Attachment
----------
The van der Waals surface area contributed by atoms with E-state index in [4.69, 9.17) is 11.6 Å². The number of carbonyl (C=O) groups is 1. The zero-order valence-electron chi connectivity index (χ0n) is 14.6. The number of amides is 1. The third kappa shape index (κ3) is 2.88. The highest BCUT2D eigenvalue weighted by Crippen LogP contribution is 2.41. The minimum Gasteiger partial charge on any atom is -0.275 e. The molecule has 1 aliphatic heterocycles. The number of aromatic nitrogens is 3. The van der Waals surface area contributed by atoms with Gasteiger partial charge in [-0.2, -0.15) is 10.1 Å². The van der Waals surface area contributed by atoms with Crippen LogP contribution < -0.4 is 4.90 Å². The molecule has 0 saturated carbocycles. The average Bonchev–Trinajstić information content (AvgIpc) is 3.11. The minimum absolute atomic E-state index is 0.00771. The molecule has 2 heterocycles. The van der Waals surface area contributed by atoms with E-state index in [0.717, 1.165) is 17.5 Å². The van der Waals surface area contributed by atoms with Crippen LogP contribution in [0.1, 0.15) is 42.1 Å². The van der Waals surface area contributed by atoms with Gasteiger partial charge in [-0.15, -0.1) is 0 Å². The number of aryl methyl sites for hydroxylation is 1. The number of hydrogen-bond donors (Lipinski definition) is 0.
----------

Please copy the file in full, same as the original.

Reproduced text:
The van der Waals surface area contributed by atoms with E-state index in [4.69, 9.17) is 11.6 Å². The number of carbonyl (C=O) groups is 1. The zero-order valence-electron chi connectivity index (χ0n) is 14.6. The number of amides is 1. The third kappa shape index (κ3) is 2.88. The highest BCUT2D eigenvalue weighted by Crippen LogP contribution is 2.41. The minimum Gasteiger partial charge on any atom is -0.275 e. The molecule has 1 aliphatic heterocycles. The number of aromatic nitrogens is 3. The van der Waals surface area contributed by atoms with Gasteiger partial charge in [-0.2, -0.15) is 10.1 Å². The van der Waals surface area contributed by atoms with Crippen LogP contribution < -0.4 is 4.90 Å². The molecule has 0 saturated carbocycles. The average Bonchev–Trinajstić information content (AvgIpc) is 3.11. The minimum absolute atomic E-state index is 0.00771. The molecule has 2 heterocycles. The van der Waals surface area contributed by atoms with E-state index in [0.717, 1.165) is 17.5 Å². The van der Waals surface area contributed by atoms with Crippen LogP contribution in [0.1, 0.15) is 42.1 Å². The van der Waals surface area contributed by atoms with Gasteiger partial charge in [-0.15, -0.1) is 0 Å². The number of aryl methyl sites for hydroxylation is 1. The number of hydrogen-bond donors (Lipinski definition) is 0.